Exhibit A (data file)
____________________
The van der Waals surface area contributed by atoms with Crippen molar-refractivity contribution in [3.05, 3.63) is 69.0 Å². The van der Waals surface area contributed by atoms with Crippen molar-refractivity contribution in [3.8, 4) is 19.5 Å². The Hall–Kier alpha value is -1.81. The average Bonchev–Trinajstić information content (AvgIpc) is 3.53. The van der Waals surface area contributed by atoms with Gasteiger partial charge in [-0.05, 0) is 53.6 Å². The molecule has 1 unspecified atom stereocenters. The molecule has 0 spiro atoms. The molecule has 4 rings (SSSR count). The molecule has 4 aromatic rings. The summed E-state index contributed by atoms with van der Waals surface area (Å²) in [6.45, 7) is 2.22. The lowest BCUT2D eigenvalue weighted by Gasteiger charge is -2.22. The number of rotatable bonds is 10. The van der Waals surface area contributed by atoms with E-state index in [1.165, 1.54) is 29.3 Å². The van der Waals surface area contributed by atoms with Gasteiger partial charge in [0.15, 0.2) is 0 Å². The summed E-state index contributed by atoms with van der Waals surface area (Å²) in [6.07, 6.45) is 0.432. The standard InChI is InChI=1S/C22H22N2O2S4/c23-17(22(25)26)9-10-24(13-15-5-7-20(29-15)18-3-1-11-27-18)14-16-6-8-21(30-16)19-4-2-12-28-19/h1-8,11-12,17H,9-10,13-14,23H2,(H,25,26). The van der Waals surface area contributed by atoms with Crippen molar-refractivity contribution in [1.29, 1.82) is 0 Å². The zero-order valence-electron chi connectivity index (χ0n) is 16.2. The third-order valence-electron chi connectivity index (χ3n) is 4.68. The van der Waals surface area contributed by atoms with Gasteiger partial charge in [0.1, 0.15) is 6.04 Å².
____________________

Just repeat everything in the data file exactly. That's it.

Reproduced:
The van der Waals surface area contributed by atoms with Crippen molar-refractivity contribution in [3.05, 3.63) is 69.0 Å². The van der Waals surface area contributed by atoms with Crippen molar-refractivity contribution in [3.8, 4) is 19.5 Å². The Hall–Kier alpha value is -1.81. The average Bonchev–Trinajstić information content (AvgIpc) is 3.53. The van der Waals surface area contributed by atoms with Gasteiger partial charge in [-0.05, 0) is 53.6 Å². The molecule has 1 unspecified atom stereocenters. The molecule has 0 spiro atoms. The molecule has 4 rings (SSSR count). The molecule has 4 aromatic rings. The summed E-state index contributed by atoms with van der Waals surface area (Å²) in [6.45, 7) is 2.22. The lowest BCUT2D eigenvalue weighted by Gasteiger charge is -2.22. The number of rotatable bonds is 10. The van der Waals surface area contributed by atoms with E-state index in [1.165, 1.54) is 29.3 Å². The van der Waals surface area contributed by atoms with Gasteiger partial charge in [0.15, 0.2) is 0 Å². The summed E-state index contributed by atoms with van der Waals surface area (Å²) in [6.07, 6.45) is 0.432. The standard InChI is InChI=1S/C22H22N2O2S4/c23-17(22(25)26)9-10-24(13-15-5-7-20(29-15)18-3-1-11-27-18)14-16-6-8-21(30-16)19-4-2-12-28-19/h1-8,11-12,17H,9-10,13-14,23H2,(H,25,26). The van der Waals surface area contributed by atoms with Crippen molar-refractivity contribution in [1.29, 1.82) is 0 Å². The zero-order valence-electron chi connectivity index (χ0n) is 16.2. The third-order valence-electron chi connectivity index (χ3n) is 4.68. The van der Waals surface area contributed by atoms with Gasteiger partial charge in [0.1, 0.15) is 6.04 Å².